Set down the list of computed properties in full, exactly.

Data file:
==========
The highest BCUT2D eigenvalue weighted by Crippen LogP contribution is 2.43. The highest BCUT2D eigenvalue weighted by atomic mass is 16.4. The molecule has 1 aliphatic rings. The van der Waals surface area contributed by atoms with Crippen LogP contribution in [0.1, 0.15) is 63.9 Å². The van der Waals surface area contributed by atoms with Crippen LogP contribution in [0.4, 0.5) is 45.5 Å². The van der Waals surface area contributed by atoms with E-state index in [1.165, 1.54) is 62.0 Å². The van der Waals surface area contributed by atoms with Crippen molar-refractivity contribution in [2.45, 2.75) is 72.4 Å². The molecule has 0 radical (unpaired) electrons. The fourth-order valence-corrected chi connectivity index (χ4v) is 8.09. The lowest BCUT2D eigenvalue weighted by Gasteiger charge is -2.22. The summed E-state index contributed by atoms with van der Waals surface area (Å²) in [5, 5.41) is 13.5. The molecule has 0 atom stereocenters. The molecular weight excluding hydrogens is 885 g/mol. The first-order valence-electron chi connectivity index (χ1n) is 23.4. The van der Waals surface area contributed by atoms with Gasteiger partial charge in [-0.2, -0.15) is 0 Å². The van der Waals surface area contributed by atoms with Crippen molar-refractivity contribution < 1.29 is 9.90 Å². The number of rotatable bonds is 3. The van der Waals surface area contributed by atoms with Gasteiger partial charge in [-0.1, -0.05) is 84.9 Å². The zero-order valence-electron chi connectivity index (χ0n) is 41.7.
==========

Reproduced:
The highest BCUT2D eigenvalue weighted by Crippen LogP contribution is 2.43. The highest BCUT2D eigenvalue weighted by atomic mass is 16.4. The molecule has 1 aliphatic rings. The van der Waals surface area contributed by atoms with Crippen LogP contribution in [0.1, 0.15) is 63.9 Å². The van der Waals surface area contributed by atoms with Crippen LogP contribution in [0.4, 0.5) is 45.5 Å². The van der Waals surface area contributed by atoms with E-state index in [1.165, 1.54) is 62.0 Å². The van der Waals surface area contributed by atoms with Crippen molar-refractivity contribution in [2.45, 2.75) is 72.4 Å². The molecule has 0 radical (unpaired) electrons. The fourth-order valence-corrected chi connectivity index (χ4v) is 8.09. The lowest BCUT2D eigenvalue weighted by Gasteiger charge is -2.22. The summed E-state index contributed by atoms with van der Waals surface area (Å²) in [5, 5.41) is 13.5. The molecule has 0 atom stereocenters. The molecular weight excluding hydrogens is 885 g/mol. The first-order valence-electron chi connectivity index (χ1n) is 23.4. The van der Waals surface area contributed by atoms with Gasteiger partial charge in [-0.2, -0.15) is 0 Å². The van der Waals surface area contributed by atoms with Crippen molar-refractivity contribution < 1.29 is 9.90 Å². The number of rotatable bonds is 3. The van der Waals surface area contributed by atoms with Gasteiger partial charge in [-0.1, -0.05) is 84.9 Å². The zero-order valence-electron chi connectivity index (χ0n) is 41.7.